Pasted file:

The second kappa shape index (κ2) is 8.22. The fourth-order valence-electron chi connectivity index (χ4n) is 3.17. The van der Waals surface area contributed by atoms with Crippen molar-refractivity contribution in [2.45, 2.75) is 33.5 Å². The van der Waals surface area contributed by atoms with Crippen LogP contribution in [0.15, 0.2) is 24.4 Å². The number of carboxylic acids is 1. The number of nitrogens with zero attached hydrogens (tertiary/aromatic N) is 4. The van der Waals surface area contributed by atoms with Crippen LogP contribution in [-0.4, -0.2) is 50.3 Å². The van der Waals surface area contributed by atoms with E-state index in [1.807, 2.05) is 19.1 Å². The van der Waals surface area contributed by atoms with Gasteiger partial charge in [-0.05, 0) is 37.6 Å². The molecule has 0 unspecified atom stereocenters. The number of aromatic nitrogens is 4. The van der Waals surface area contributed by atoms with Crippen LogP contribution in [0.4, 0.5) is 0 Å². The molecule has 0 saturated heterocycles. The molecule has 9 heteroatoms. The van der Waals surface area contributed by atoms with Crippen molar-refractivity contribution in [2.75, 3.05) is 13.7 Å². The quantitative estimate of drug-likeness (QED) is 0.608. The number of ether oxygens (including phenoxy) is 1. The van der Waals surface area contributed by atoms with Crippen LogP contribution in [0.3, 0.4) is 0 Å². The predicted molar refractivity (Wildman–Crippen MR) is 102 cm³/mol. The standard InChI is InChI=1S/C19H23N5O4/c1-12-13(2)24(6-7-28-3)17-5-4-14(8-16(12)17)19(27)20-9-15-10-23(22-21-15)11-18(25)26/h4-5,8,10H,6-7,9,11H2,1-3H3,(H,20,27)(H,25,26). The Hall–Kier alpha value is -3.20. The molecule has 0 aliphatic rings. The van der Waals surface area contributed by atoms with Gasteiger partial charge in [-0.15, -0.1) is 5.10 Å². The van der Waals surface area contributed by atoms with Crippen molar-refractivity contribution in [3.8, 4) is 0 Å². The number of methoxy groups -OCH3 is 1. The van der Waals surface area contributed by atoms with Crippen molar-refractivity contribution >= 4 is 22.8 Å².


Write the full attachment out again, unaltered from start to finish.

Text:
The second kappa shape index (κ2) is 8.22. The fourth-order valence-electron chi connectivity index (χ4n) is 3.17. The van der Waals surface area contributed by atoms with Crippen molar-refractivity contribution in [2.45, 2.75) is 33.5 Å². The van der Waals surface area contributed by atoms with Crippen LogP contribution in [0.15, 0.2) is 24.4 Å². The number of carboxylic acids is 1. The number of nitrogens with zero attached hydrogens (tertiary/aromatic N) is 4. The van der Waals surface area contributed by atoms with Crippen LogP contribution in [-0.4, -0.2) is 50.3 Å². The van der Waals surface area contributed by atoms with E-state index in [1.807, 2.05) is 19.1 Å². The van der Waals surface area contributed by atoms with Gasteiger partial charge in [-0.05, 0) is 37.6 Å². The molecule has 0 unspecified atom stereocenters. The number of aromatic nitrogens is 4. The van der Waals surface area contributed by atoms with Crippen LogP contribution in [0.4, 0.5) is 0 Å². The molecule has 0 saturated heterocycles. The molecule has 9 heteroatoms. The van der Waals surface area contributed by atoms with Crippen molar-refractivity contribution in [2.75, 3.05) is 13.7 Å². The quantitative estimate of drug-likeness (QED) is 0.608. The number of ether oxygens (including phenoxy) is 1. The van der Waals surface area contributed by atoms with Crippen LogP contribution in [0.3, 0.4) is 0 Å². The predicted molar refractivity (Wildman–Crippen MR) is 102 cm³/mol. The standard InChI is InChI=1S/C19H23N5O4/c1-12-13(2)24(6-7-28-3)17-5-4-14(8-16(12)17)19(27)20-9-15-10-23(22-21-15)11-18(25)26/h4-5,8,10H,6-7,9,11H2,1-3H3,(H,20,27)(H,25,26). The Hall–Kier alpha value is -3.20. The molecule has 0 aliphatic rings. The van der Waals surface area contributed by atoms with Gasteiger partial charge in [-0.15, -0.1) is 5.10 Å². The van der Waals surface area contributed by atoms with Crippen molar-refractivity contribution in [3.8, 4) is 0 Å². The number of methoxy groups -OCH3 is 1. The van der Waals surface area contributed by atoms with Crippen molar-refractivity contribution >= 4 is 22.8 Å².